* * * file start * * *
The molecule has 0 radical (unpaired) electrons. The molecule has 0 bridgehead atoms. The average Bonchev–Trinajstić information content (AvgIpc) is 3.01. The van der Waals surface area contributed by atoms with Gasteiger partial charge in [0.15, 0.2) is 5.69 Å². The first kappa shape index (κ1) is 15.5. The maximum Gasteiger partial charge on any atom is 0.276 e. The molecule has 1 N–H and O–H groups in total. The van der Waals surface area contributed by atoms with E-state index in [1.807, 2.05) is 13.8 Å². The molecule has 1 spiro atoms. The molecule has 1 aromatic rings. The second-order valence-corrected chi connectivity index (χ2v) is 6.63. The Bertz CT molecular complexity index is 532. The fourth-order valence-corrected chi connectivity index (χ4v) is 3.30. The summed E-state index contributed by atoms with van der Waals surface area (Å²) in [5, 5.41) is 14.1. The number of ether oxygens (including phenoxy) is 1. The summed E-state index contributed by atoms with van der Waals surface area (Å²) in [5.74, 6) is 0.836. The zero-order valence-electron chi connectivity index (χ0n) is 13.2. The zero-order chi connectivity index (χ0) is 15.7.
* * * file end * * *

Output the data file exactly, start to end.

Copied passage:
The molecule has 0 radical (unpaired) electrons. The molecule has 0 bridgehead atoms. The average Bonchev–Trinajstić information content (AvgIpc) is 3.01. The van der Waals surface area contributed by atoms with Gasteiger partial charge in [0.15, 0.2) is 5.69 Å². The first kappa shape index (κ1) is 15.5. The maximum Gasteiger partial charge on any atom is 0.276 e. The molecule has 1 N–H and O–H groups in total. The van der Waals surface area contributed by atoms with E-state index in [1.807, 2.05) is 13.8 Å². The molecule has 1 spiro atoms. The molecule has 1 aromatic rings. The second-order valence-corrected chi connectivity index (χ2v) is 6.63. The Bertz CT molecular complexity index is 532. The fourth-order valence-corrected chi connectivity index (χ4v) is 3.30. The summed E-state index contributed by atoms with van der Waals surface area (Å²) in [5, 5.41) is 14.1. The number of ether oxygens (including phenoxy) is 1. The summed E-state index contributed by atoms with van der Waals surface area (Å²) in [5.74, 6) is 0.836. The zero-order valence-electron chi connectivity index (χ0n) is 13.2. The zero-order chi connectivity index (χ0) is 15.7.